E-Series Progress- HVAC Testing Update
Earlier this year, we outlined our plans for the E-Series vehicles and the role that each vehicle will play in the testing and validation of our design. In September,we reported that one of our E-Series vehicles, the E1D, was in transit to our heating, air conditioning, and ventilation (HVAC) supplier, RedDOT, for testing. Today, we’re excited to share the first round of testing and E1D’s performance in some extreme conditions.
To test their customer’s HVAC systems, RedDOT uses a full-vehicle environmental chamber that is 48 feet long, 18 feet high, and 18 feet wide. The chamber can create environments of scorching heat, artic cold temperatures and a relative humidity ranging from 20% to 95%. Recently, this chamber tested the E-Series’ air conditioning, heating, and defrost systems.
To validate the Elio’s A/C system, we begin with extreme conditions. The temperature for the environmental chamber, with the E1D inside, was set at a sweltering 110 degrees Fahrenheit at 40% relative humidity. The vehicle was essentially drenched in heat for 24 hours, and for good measure, a bank of heat lamps using 700 W/m² was aimed at a 30% downward angle to replicate the real-world solar effect. Now, the test can begin and the A/C can go to work.
The testing of the E-Series heating system was the polar opposite of the A/C tests. For many of us, the thought of starting and heating a vehicle in the dead of winter is an unpleasant prospect. To test the heater, the environmental chamber is cooled to temperatures just below 0 degrees Fahrenheit and soaked overnight. Then, the vehicle’s heater is cranked on to heat the E1D. The heat testing offers similar findings to the A/C testing: air flow, distribution to driver and passenger, and the 3-level method. The temperature inside the E1D rose to comfortable temperatures quickly, similar to most vehicles on the road today.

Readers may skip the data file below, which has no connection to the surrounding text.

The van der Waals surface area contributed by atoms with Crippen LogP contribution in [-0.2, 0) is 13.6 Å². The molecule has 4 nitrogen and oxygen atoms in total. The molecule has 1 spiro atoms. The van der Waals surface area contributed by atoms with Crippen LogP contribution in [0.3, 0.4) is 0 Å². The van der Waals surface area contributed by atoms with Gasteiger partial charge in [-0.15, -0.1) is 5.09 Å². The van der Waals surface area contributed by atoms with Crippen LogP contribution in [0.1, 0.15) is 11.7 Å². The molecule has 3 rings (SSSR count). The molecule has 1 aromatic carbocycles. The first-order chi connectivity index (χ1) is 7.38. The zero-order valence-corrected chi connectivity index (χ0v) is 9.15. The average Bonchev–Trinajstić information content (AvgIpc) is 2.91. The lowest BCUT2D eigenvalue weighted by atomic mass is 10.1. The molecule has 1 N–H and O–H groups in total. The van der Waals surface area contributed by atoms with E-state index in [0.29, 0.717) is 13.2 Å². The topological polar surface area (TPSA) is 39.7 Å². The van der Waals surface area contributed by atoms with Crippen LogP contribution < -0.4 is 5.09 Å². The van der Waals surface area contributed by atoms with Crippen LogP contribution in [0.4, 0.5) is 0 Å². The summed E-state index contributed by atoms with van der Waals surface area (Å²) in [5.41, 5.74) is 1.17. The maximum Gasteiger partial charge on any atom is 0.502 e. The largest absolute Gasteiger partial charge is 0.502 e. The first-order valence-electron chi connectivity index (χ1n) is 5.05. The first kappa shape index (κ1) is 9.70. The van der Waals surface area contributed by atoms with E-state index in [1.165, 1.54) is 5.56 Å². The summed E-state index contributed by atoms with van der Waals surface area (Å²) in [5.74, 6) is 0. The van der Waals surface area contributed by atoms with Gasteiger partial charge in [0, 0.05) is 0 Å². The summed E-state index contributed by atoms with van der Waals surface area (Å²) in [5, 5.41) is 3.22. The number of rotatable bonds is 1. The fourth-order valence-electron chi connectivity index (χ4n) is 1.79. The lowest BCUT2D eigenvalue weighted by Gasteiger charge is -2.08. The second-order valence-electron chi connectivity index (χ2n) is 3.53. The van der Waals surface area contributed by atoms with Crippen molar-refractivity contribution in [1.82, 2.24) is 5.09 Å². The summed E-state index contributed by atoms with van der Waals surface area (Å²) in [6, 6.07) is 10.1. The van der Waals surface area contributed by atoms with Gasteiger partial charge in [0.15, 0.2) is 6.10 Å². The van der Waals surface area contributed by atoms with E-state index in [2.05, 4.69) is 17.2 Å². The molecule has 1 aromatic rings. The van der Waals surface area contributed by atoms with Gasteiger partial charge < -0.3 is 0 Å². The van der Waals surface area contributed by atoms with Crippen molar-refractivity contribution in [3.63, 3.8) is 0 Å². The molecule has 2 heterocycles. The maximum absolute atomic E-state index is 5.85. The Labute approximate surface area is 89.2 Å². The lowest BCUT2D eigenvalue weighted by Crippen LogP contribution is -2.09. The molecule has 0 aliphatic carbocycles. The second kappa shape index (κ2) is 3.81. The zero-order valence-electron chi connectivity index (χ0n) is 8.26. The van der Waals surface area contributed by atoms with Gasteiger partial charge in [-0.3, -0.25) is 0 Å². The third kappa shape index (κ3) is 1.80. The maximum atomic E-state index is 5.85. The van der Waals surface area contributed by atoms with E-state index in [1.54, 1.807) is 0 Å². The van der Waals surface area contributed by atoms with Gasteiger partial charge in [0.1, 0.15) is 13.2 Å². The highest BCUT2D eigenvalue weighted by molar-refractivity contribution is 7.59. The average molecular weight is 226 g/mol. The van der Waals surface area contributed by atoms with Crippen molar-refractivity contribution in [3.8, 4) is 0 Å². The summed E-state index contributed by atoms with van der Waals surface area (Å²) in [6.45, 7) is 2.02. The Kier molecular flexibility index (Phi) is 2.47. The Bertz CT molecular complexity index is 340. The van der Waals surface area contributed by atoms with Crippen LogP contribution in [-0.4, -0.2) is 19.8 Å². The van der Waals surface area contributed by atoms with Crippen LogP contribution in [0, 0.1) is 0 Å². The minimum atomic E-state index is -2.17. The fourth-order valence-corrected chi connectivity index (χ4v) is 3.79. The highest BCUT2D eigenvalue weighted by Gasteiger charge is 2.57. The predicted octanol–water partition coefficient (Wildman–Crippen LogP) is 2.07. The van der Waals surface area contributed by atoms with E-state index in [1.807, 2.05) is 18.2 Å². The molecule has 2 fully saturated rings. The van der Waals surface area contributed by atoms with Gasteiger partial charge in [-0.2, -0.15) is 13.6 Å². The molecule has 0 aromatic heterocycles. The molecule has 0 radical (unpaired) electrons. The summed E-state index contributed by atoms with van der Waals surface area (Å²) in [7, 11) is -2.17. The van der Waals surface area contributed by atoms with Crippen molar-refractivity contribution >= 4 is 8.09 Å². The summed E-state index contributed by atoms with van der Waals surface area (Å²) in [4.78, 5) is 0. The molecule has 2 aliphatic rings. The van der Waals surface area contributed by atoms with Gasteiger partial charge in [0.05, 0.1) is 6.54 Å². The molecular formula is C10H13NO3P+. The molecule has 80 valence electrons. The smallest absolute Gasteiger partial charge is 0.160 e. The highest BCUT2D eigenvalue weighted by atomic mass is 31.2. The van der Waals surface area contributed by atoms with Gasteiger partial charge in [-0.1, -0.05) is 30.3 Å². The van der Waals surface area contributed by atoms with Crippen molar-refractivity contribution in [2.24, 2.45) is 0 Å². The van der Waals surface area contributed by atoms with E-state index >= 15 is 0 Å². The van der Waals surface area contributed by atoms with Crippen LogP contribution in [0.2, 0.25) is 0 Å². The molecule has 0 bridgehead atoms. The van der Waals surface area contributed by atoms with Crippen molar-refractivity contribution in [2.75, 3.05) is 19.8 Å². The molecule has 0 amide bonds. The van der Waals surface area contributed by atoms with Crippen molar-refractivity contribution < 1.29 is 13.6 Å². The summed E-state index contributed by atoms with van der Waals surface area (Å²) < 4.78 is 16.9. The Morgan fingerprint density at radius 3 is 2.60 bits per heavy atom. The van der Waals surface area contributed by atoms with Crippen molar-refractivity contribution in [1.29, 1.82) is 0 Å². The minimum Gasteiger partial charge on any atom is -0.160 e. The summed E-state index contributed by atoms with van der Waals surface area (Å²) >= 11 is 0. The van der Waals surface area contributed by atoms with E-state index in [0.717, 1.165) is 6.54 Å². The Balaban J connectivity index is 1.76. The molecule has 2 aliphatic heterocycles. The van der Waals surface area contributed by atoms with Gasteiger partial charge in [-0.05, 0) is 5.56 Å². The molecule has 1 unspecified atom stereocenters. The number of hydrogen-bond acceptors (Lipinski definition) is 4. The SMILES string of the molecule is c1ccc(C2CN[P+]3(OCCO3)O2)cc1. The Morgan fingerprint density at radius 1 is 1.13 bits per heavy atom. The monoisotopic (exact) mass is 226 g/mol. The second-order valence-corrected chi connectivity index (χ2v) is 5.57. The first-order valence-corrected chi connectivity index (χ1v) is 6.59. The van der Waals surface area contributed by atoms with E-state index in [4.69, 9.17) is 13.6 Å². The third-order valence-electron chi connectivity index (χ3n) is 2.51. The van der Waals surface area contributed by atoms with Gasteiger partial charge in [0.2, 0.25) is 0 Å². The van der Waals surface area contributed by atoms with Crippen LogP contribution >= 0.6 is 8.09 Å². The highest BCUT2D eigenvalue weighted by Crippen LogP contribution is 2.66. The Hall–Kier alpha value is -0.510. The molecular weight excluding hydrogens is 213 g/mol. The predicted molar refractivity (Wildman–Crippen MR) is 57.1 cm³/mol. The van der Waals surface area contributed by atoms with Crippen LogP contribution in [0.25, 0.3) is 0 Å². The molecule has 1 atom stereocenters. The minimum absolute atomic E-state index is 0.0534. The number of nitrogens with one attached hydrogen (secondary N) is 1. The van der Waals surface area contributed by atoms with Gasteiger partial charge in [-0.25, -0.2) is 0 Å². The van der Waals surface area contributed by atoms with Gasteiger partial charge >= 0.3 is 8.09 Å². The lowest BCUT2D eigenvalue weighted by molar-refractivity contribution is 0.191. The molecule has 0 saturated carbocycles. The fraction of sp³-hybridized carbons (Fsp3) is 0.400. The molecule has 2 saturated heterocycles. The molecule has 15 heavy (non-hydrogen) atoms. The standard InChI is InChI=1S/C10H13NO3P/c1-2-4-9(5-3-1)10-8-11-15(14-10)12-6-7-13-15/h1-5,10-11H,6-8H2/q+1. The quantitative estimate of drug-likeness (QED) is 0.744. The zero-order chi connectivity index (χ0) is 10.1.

Defrost: As a part of our HVAC testing, the defrost of the Elio was also tested. The test was conducted following the Society of Automotive Engineers (SAE) standard J902.
Testing the E-Series vehicles is both an exciting and vital phase in our journey. It allows us to validate our design and ensure that we are producing the best possible vehicle. The initial testing of the HVAC system of the E1D is right in line with our expectations and allows our engineers to improve the vehicle based on our findings. The testing of these vehicles represents major progress and will lead to an even better final product.